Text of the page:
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The City has been working on gender budgeting since 2011.
In 2011, the City of Reykjavík made the important decision to formally begin implementing gender budgeting (or “Kynjuð fjárhags- og starfsáætlun” in Icelandic, KFS for short, here after abbreviated GB). The goal of the implementation is to integrate Reykjavík City's Human Rights Policy and Financial Policy. The City of Reykjavík follows its Human Rights Policy when it comes to equality matters, and GB therefore takes into account all aspects of the Policy, not just gender equality.
Two principal tasks in implementing gender budgeting for Reykjavík City involve, on the one hand, analyzing services, and on the other, conducting equality impact screenings and assessments of all new projects, changes to the financial plan, and proposed investment projects in the investment plan.
Gender based analysis of City services have been carried out since 2012. In order to make informed decisions about the City's allocation of funds and revenue generation from a human rights perspective, it is necessary to analyze the current situation. The analysis of current services considers whether the City's services take into account the different needs of Reykjavík residents and how the service can be improved.
The implementation of equality impact screening is useful in promoting equality perspectives in the preparation and organization of work.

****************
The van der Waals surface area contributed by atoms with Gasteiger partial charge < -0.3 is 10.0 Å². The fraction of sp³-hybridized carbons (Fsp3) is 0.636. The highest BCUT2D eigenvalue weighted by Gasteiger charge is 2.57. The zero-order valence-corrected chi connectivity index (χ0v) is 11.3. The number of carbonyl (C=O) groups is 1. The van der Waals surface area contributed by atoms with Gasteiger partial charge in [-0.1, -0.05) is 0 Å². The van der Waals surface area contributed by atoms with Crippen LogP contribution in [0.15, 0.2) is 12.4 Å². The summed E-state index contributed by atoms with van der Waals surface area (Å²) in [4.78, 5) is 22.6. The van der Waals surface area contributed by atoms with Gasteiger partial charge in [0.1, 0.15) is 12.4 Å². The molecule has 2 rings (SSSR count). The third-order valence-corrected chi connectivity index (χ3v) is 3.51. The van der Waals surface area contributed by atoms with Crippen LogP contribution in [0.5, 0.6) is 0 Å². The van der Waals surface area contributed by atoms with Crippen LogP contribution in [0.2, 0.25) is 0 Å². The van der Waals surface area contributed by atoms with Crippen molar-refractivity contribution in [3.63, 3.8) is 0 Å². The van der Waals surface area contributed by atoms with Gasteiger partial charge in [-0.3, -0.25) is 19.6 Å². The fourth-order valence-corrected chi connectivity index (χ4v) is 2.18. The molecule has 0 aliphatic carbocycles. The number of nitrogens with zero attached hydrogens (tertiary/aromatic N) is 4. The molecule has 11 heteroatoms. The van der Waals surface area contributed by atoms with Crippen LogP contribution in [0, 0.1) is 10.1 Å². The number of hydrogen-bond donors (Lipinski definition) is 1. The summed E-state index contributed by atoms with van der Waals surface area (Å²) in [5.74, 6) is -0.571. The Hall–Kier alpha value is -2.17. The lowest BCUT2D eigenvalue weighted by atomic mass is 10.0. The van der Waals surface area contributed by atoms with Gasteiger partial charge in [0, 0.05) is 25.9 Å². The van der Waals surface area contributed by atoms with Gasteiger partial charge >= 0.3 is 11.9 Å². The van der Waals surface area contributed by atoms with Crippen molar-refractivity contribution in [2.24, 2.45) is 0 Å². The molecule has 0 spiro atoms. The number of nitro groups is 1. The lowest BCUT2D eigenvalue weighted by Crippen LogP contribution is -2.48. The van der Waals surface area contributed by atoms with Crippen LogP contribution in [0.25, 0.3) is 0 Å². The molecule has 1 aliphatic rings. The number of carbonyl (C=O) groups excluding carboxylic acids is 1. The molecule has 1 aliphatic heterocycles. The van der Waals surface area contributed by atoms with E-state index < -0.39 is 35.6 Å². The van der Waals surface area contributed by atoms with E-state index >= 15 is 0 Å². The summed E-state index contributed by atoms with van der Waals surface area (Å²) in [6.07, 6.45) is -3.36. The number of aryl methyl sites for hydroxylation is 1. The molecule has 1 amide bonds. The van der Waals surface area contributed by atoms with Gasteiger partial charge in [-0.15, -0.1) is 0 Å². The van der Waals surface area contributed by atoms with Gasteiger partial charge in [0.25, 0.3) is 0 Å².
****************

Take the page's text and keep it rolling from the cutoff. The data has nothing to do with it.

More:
All new projects in the budget for the coming year and changes to the approved budget must be screened for equality impact.
Equality impact screenings summarize the impact of proposals on equality in a simple way and are intended to support the decision making of managers and elected representatives when prioritizing and allocating funds.
Effective use of equality impact screenings can increase transparency, improve efficiency, and ensure better work processes and governance.
Equality impact assessment is a more in-depth version of equality impact screening. A gender equality assessment must be carried out on proposals that are considered to have a gender equality impact after they have gone through a gender equality screening.
Equality impact assessments can vary widely in scope, depending on the nature of the proposal and the activities they cover.
The employees responsible for the proposal are expected to carry out an equality impact assessment in consultation with the GB project manager or other experts who have knowledge of gender and equality impacts.
In 2016, the City of Reykjavík and its staff received the Equality Recognition from the Equality Council for their pioneering work in implementing gender budgeting and r developing the methodology while the City was undergoing financial recovery. The work was considered to provide key lessons and motivation for municipalities and state institutions.